Analysts at Taiwan-based TrendForce said Tuesday that global smartphone production reached 364 million units in the fourth quarter of 2020. Apple Inc. (NASDAQ: AAPL) was the leader, with iPhone production totaling 77.6 million units (21.3% of worldwide production). Of Apple’s total, 90% were iPhone 12 models (nearly 70 million units).
Samsung shipped 67 million units in the quarter, a sequential decline of 14%, compared to Apple’s sequential increase of 85%. TrendForce analysts noted that Samsung’s fourth-quarter performance “was [negatively] affected by the competition for the new iPhone devices.”
For the current quarter, TrendForce sees an overall sequential decline in global production of around 6% to 342 million units. That’s still a 25% jump compared to the first quarter of 2020. Historically, the sequential drop is around 20%, and the analysts project iPhone production of some 54 million units, while Samsung production will reach 62 million units following the release of the new Galaxy S21 flagship phone.
For the full year, TrendForce is forecasting that global smartphone production will reach 1.36 billion units, an increase of 9% over total 2020 production. Samsung is tabbed to lead in annual production, but TrendForce did not provide an estimate of production by brand. The analysts also noted that holding on to its top ranking “will be increasingly challenging for Samsung as it has been losing market share to several Chinese brands that have risen rapidly over these past few years.”
Apple faces another complaint, this one from a France-based lobbying group that represents European startups and venture capital firms, alleging that Apple’s own advertising system does not seek permission from its own users to serve them with personally targeted ads. According to a report from Bloomberg, the complaint lodged by France Digitale claims that “an Apple feature called Personalized Advertising … shows ads in the App Store, Apple News, and the Stocks app, based on a user’s data” without first obtaining a user’s permission.”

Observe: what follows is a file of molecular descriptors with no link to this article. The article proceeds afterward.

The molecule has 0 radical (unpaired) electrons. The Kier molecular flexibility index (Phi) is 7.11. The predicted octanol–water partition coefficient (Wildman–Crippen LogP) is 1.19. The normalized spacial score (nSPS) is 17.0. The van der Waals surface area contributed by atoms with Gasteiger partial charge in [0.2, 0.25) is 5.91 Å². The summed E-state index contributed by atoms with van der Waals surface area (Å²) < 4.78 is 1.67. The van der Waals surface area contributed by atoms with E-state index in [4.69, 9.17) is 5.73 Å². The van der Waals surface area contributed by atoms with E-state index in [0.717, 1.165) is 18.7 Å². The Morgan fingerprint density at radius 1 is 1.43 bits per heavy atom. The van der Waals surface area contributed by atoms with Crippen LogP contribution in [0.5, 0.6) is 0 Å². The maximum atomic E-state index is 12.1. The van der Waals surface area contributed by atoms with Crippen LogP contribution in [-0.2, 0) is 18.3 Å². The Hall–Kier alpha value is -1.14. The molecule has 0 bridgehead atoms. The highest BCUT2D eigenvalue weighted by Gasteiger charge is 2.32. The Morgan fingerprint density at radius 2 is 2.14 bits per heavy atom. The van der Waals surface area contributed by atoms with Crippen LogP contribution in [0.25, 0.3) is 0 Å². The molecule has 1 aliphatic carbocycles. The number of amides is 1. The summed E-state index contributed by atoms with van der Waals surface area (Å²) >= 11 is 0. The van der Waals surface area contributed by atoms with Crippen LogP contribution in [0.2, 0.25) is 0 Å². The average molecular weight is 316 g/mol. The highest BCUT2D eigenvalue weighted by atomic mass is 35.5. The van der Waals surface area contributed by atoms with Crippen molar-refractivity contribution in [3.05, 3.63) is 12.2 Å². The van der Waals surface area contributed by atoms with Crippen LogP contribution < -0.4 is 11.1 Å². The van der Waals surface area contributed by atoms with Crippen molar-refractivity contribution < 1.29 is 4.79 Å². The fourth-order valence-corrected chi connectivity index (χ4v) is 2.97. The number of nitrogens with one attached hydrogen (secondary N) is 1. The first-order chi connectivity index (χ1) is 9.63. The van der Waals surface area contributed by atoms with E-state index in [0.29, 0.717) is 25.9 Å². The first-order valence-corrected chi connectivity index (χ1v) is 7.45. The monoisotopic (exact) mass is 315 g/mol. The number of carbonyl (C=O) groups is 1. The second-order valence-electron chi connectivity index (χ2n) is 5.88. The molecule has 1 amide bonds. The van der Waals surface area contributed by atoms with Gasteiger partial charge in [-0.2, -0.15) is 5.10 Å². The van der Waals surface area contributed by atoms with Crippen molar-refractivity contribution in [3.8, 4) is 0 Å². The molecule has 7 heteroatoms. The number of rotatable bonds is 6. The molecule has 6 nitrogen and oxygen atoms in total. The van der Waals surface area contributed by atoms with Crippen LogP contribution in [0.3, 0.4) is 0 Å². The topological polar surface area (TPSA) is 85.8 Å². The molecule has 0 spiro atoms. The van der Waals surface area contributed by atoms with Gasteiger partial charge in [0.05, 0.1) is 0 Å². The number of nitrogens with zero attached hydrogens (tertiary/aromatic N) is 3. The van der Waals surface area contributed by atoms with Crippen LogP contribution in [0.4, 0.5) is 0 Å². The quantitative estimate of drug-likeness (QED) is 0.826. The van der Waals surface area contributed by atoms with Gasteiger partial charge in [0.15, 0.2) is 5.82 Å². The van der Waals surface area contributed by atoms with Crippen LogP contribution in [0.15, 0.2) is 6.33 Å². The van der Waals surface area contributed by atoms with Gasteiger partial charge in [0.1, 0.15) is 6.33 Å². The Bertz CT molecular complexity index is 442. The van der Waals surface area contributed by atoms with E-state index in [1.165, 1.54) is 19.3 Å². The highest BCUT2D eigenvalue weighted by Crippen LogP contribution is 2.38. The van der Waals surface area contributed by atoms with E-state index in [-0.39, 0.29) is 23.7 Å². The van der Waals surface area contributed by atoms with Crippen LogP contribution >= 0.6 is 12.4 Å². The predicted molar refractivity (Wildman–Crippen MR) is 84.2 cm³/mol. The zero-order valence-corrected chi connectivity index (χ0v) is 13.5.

The App Tracking Transparency feature that is being readied for release in the 14.5 upgrade to iOS requires third-party developers to obtain permission from iPhone and iPad users before serving them ads based on personal information. Facebook, in particular, has opposed the new feature.
In a statement, Apple called the complaint “patently false” and continued: “Transparency and control for the user are fundamental pillars of our privacy philosophy, which is why we’ve made App Tracking Transparency equally applicable to all developers including Apple. Privacy is built into the ads we sell on our platform with no tracking.”
Finally, Apple on Monday released a security update to its current iOS operating system. The update, numbered 14.4.1, addresses a “memory corruption issue … with improved validation.” The fix is intended to prevent “arbitrary code execution” that may result from the device being infected by malware.
Similar patches also are available for MacOS, watchOS and the Safari browser.